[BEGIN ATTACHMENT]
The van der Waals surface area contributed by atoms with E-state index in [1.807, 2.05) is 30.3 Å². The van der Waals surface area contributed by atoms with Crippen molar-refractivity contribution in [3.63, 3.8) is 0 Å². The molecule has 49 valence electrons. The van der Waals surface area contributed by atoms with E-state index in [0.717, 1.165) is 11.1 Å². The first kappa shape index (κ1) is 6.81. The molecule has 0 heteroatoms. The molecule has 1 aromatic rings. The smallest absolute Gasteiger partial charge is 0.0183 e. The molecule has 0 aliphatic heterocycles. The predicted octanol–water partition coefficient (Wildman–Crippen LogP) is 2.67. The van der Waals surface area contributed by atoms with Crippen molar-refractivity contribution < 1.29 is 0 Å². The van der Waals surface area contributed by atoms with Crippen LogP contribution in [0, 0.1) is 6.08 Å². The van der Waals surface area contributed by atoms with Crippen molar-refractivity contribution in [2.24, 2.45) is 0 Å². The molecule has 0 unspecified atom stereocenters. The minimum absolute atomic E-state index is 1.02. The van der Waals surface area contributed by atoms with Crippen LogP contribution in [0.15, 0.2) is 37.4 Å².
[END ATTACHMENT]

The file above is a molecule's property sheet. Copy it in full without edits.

The van der Waals surface area contributed by atoms with E-state index in [1.807, 2.05) is 30.3 Å². The van der Waals surface area contributed by atoms with Crippen molar-refractivity contribution in [3.63, 3.8) is 0 Å². The molecule has 49 valence electrons. The van der Waals surface area contributed by atoms with E-state index in [0.717, 1.165) is 11.1 Å². The first kappa shape index (κ1) is 6.81. The molecule has 0 heteroatoms. The molecule has 1 aromatic rings. The smallest absolute Gasteiger partial charge is 0.0183 e. The molecule has 0 aliphatic heterocycles. The predicted octanol–water partition coefficient (Wildman–Crippen LogP) is 2.67. The van der Waals surface area contributed by atoms with Crippen molar-refractivity contribution < 1.29 is 0 Å². The van der Waals surface area contributed by atoms with Crippen LogP contribution in [0, 0.1) is 6.08 Å². The van der Waals surface area contributed by atoms with Crippen molar-refractivity contribution in [2.24, 2.45) is 0 Å². The molecule has 0 unspecified atom stereocenters. The minimum absolute atomic E-state index is 1.02. The van der Waals surface area contributed by atoms with Crippen LogP contribution in [0.15, 0.2) is 37.4 Å².